Japan Economic Foundation

Chairman's Article
(excerpts from JEF's Magazine "Japan Spotlight")

46 . Rules on Outward FDI Also Necessary


I wrote about the necessity of establishing international investment rules in this column for the May/June 2006 edition of Japan SPOTLIGHT. At that time, I stressed the aspect of inviting SME investments in developing countries as a reason for such rules. Of course, what I was writing about was on inward foreign direct investment (FDI). This time I would like to refer to outward FDI on which there are no rules whatsoever. It is completely at the discretion of a government to restrict or prohibit outward FDI.

However, before elaborating on this subject, let's look at the outlines of current international investment rules. With regards to inward FDI, there are two categories where international rules are in place. The first category includes rules in the WTO regarding FDI. These rules include TRIMs (Trade-Related Investment Measures) and general rules on the service sector - known as the General Agreement on Trade in Services (GATS) - that also apply to inward FDI.

TRIMs, for example, prohibit an investment-recipient country from requiring foreign investors to export a certain amount of output or purchase domestic parts and components. Cases that TRIMs cover are limited and, although there are certain rules on service-sector investments, no rules exist on investments in non-service sectors such as manufacturing.

The second category includes a bilateral investment treaty, a free trade agreement and a friendship, commerce and navigation treaty. These treaties stipulate protection of inward FDI and sometimes favorable treatment for FDI such as most favored nation (MFN) status, national treatment and an obligation to liberalize FDI. Of course these treaties apply only to their signatory countries and there are no general rules applied for every sort of investment.

As mentioned above, although there are some rules applied to FDI, their coverage is limited and when it comes to outward investment, there are no rules whatsoever.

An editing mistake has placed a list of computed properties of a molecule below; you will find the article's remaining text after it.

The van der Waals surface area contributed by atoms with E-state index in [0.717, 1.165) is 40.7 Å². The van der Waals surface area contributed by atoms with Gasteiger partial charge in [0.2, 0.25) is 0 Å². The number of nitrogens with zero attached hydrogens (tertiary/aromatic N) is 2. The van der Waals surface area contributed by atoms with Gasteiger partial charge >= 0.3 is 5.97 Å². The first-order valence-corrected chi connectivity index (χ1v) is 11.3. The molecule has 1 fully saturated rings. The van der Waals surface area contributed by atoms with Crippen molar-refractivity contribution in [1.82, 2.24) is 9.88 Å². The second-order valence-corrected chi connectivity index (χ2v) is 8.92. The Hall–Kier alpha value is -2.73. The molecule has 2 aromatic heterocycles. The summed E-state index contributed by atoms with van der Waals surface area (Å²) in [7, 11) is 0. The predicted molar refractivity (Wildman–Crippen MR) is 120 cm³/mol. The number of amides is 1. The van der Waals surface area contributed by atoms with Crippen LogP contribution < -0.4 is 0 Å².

Let me explain more specifically about the necessity for establishing an international investment rule on outward investment.

As of now, every country in the world faces at least two crises: the economic crisis and the crisis of climate change.

To mitigate the impact of the economic crisis domestically, the government may be tempted to prohibit outward FDI to keep jobs unaffected at home. The fundamental nature of this government conduct is exactly the same as with import restrictions a government may adopt to protect indigenous industries and keep jobs. Such import restrictions violate WTO rules in principle. However, strangely enough, the prohibition of outward FDI is not illegal. Even if a country has done so, other countries cannot protest it, at least legally, because of the absence of international investment rules.

More perplexing is the case with climate change. The EU has been implementing the "cap and trade" system to limit greenhouse gas (GHG) emissions and many other developed countries are trying to do likewise for a post-Kyoto Protocol framework. Then, companies in those countries will be unable to emit GHG above the limit (cap) placed on them. If there is a country without a cap and trade system, those companies invest in the country to escape obligations to abide by caps imposed upon them in their home countries, contaminating the air of the recipient country. Unfortunately, however, the air has no national borders. If the air of a recipient country is contaminated, the air of home countries will also be polluted in due course. Then, the cap and trade system adopted by developed countries will become meaningless. Climate change is a global issue, literally. If emitting a lot of GHG in their home countries is no good, emitting GHG in other countries should be no good either.

In this respect, the behavior of those companies investing in foreign countries to escape GHG obligations in their home countries can be compared to exporting waste to other countries. Exporting hazardous waste to other countries is prohibited in principle by an international rule called the "Basel Convention" unless destination countries accept the waste. Likewise, shouldn't a similar rule be established on outward FDI in countries that will not limit GHG emissions quantitatively? Should the government of a home country of those companies prohibit them from investing in countries not participating in the cap and trade system? Or, on the contrary, should the government be prohibited from restricting outward FDI?

As is shown in these two cases, there is an urgent need to have an international rule on outward FDI in addition to general rules on inward FDI.

Noboru Hatakeyama is chairman/CEO, Japan Economic Foundation. Before then he was chairman/CEO, JETRO. A former senior trade official, he undertook many trade issues, including the Uruguay round of GATT talks. He is known as a pioneer of debate on FTAs involving Japan.